Spiky carrot seed could feed the nation after crops are lost to climate change, Kew Gardens reveals
Spiky carrot seeds could be the key to feeding the nation if we lose crops due to climate change, Kew Gardens has revealed as it celebrates 20 years of its seed bank.
The seed bank, opened in November 2000, and located at Wakehurst, Kew’s wild botanic garden in Sussex, acts as an ‘insurance policy’ for rare, threatened and useful plants, so that they can be protected for generations to come.
Scientists at the facility have been collecting the wild relatives of popular vegetables in case the current strains we use die out as the Earth warms and becomes less hospitable.
It is hoped that from these, new and more resilient crops can be developed.
One such seed is the wild carrot, which was domesticated by humans into the crop we eat today. It is inedible as it is just a large, bitter root, but is a hardy vegetable which could be bred from to create a new, edible crop.
Dr Chris Cockel, Project lead for the Crop Wild Relatives Project told The Telegraph that carrot pests could decimate the crop if hot, humid conditions cause them to thrive.
He explained: "Variable conditions, including water stress from too much or not enough water has been seen to result in more root splitting. Carrots are also prone to several diseases, for which crop wild relatives of the same genus have been used to provide resistance to carrot fly, for example. As such, crop wild relatives of the domesticated carrot can be seen to provide options for resilience in the face of changes in temperature and precipitation, as well as resistance to pests and diseases."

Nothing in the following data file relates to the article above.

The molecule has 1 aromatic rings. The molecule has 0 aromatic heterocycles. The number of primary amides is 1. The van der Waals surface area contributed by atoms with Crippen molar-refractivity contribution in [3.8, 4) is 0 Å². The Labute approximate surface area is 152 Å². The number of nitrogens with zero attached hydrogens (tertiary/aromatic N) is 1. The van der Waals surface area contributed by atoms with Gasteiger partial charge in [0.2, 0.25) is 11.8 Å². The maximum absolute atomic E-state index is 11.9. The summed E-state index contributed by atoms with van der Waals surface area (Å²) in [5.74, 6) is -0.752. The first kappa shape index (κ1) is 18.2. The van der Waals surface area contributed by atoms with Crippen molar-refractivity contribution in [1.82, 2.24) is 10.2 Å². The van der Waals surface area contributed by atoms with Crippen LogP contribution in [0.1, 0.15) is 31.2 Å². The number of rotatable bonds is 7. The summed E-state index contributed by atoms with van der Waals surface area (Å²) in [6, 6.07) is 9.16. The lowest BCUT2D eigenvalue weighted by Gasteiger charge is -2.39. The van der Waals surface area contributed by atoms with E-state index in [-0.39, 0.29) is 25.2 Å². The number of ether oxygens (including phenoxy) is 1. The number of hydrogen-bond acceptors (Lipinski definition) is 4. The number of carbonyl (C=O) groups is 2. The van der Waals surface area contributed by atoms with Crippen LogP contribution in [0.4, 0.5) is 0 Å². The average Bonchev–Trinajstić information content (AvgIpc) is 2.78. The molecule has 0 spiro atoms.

Dr Cockel added that wild carrots have not been "pampered" by humans, explaining this means "they have built up resistance to fluctuating conditions, with these genetic traits being important for crop breeders, as long as the material is available."
Kew’s seed bank represents the largest wild seed conservation project in the world, with 2.4 billion seeds from 39,681 species, sourced from 190 countries and territories. When counting the collections held across the global partnership, the MSB and its partners have helped protect 46,664 species – 16 per cent of the world’s seed-bearing plants.